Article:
This Whyte Laydie #7 was Mitchell's primary instrument by the 1920s at the latest, he is pictured with it in several photos of the period. This was the highest grade cataloged Whyte Laydie model, an exceptionally beautiful banjo for the eyes as well as the ears! "The Vega banjo is used by Mr. Mitchell in the act and its beauty of tone adds much to the artistic presentation" noted Vega in a promotional feature on him. He appears to have only played high-end Vega banjos

This #7 is built on a just-under 11" diameter rim with a 27" scale neck, one of the standard patterns. It features the elaborate early Fairbanks trademark hand-engraved pearl inlay on the headstock and bound fingerboard. The headstock face has an intricate scrolled pearl floral pattern while the famous "gryphon" ornaments the rear. The heel is elaborately carved in a floral pattern with a pearl-inlaid laminated ebony heelcap.

The rim is equipped with Fairbanks' patented bracket band with the shoes are mounted to that, not drilled through. It is topped with the "Electric" tone ring that was the finest of its time and still a standard fitting today, over 125 years since its invention. The lower edges are capped with tortoise celluloid with elaborate herringbone marquetry along the bottom. The tailpiece is an original period Kershner Unique and the original friction tuners are fitted with genuine pearl buttons.

The world-beating Fairbanks models of this era were mostly the brainchild of David L. Day, chief engineer at Fairbanks/Vega and arguably the most important (if unsung) banjo designer of all time. His many instrument innovations set the pattern for what is now considered the traditional openback banjo and have been widely copied for decades, yet few players even know his name. No matter, even 110+ years on this special Whyte Laydie #7 remains a glowing testament to the artistry of its designers and builders, and the man who played it for much of an eventful career. This instrument justifies its longstanding reputation as one of the finest banjos ever made, continuing to produce a wonderful sound that few other banjos, new or old, can match.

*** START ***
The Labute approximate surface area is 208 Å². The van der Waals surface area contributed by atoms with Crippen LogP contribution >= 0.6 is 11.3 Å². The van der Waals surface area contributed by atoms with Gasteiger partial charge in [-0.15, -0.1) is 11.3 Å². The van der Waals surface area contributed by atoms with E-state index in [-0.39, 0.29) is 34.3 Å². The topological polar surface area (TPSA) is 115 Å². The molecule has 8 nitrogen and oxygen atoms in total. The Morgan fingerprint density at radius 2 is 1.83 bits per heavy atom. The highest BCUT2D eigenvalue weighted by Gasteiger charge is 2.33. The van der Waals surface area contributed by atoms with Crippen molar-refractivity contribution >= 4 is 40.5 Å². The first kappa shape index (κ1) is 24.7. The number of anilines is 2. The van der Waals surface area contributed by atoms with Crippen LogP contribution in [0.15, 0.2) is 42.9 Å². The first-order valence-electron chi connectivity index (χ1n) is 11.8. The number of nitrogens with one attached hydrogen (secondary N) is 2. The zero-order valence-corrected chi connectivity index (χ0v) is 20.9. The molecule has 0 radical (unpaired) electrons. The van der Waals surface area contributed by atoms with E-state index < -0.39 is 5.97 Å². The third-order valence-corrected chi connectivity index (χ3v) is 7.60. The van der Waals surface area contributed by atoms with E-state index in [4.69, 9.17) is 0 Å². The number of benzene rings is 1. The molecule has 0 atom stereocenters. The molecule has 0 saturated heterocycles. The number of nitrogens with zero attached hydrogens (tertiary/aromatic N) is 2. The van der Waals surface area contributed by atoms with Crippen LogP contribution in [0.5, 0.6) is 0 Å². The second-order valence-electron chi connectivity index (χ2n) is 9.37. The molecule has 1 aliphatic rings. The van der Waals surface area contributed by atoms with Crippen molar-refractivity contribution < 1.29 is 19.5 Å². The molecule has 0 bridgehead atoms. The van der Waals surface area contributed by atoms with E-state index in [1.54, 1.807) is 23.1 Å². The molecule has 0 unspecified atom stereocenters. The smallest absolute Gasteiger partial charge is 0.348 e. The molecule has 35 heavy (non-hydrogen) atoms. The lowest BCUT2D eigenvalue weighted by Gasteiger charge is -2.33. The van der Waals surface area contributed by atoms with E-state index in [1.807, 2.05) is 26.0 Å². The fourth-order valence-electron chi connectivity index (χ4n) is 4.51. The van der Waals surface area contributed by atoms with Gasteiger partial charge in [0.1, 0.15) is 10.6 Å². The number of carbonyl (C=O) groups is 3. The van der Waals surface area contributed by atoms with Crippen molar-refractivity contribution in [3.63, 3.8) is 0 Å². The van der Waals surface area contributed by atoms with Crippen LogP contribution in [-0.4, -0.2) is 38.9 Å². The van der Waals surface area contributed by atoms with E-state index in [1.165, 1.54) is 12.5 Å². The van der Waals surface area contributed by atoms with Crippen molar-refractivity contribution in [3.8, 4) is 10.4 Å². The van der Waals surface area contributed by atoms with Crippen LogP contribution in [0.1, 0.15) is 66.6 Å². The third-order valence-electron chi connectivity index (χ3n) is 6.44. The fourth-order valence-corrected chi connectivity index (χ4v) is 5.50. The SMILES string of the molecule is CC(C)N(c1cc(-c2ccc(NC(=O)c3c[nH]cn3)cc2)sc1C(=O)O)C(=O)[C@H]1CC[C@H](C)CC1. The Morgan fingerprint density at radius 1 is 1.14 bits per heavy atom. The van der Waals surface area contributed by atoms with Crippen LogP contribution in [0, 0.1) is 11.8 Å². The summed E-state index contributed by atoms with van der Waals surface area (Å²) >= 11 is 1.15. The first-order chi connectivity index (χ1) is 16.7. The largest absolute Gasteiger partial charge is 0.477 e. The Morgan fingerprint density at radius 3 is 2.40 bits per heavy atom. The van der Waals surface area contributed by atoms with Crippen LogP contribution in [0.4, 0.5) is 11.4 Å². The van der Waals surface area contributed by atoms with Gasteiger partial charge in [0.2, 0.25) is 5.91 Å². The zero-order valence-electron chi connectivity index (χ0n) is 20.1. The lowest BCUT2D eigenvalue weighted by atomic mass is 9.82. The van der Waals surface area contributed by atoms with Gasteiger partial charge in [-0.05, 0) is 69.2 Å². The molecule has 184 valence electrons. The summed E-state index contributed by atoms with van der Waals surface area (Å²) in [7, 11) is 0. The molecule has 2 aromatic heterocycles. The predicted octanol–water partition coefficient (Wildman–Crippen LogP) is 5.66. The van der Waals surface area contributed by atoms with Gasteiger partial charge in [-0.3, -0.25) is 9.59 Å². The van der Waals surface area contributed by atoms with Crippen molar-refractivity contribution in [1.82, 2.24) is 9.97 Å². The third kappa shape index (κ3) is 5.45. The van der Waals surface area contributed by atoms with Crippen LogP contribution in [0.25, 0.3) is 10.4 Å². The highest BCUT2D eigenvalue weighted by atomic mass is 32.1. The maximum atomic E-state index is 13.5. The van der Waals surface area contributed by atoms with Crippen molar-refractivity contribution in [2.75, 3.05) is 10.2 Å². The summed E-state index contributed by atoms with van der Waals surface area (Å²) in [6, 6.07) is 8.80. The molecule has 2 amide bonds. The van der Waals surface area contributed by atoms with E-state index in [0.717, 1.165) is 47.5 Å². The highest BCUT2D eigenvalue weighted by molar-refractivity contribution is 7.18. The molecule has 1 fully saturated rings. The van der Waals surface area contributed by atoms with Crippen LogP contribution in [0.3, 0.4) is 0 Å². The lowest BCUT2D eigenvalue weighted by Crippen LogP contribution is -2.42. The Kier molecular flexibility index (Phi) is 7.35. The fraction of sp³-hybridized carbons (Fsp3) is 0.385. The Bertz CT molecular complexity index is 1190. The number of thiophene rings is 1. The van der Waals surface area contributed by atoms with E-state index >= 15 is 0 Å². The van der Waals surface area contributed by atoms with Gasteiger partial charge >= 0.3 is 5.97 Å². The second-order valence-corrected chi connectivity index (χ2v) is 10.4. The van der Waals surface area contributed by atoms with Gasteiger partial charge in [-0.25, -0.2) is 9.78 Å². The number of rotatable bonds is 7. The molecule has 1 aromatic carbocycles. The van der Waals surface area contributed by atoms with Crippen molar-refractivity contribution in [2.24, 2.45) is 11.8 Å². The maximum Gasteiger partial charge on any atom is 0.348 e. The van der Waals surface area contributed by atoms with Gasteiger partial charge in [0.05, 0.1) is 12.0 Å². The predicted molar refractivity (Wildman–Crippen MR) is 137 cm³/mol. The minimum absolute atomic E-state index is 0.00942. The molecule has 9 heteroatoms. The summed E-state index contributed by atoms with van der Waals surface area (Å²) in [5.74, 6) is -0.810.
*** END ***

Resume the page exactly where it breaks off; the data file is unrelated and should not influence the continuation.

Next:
Overall length is 37 1/16 in. (94.1 cm.), 10 13/16 in. (27.5 cm.) diameter head, and 2 1/2 in. (6.4 cm.) in depth, measured at side of rim. Scale length is 27 in. (686 mm.). Width of nut is 1 1/4 in. (32 mm.).

This banjo is in well-used but also well cared for original condition, showing the sort of general wear one would expect in a long-serving performance instrument that is well over 110 years old. The finish has had a clear overcoat added, probably 80+ years ago. This has ambered very nicely but the neck finish in particular feels a bit thicker than the very thin original varnish, and even this is heavily wore through from play along much of the spine.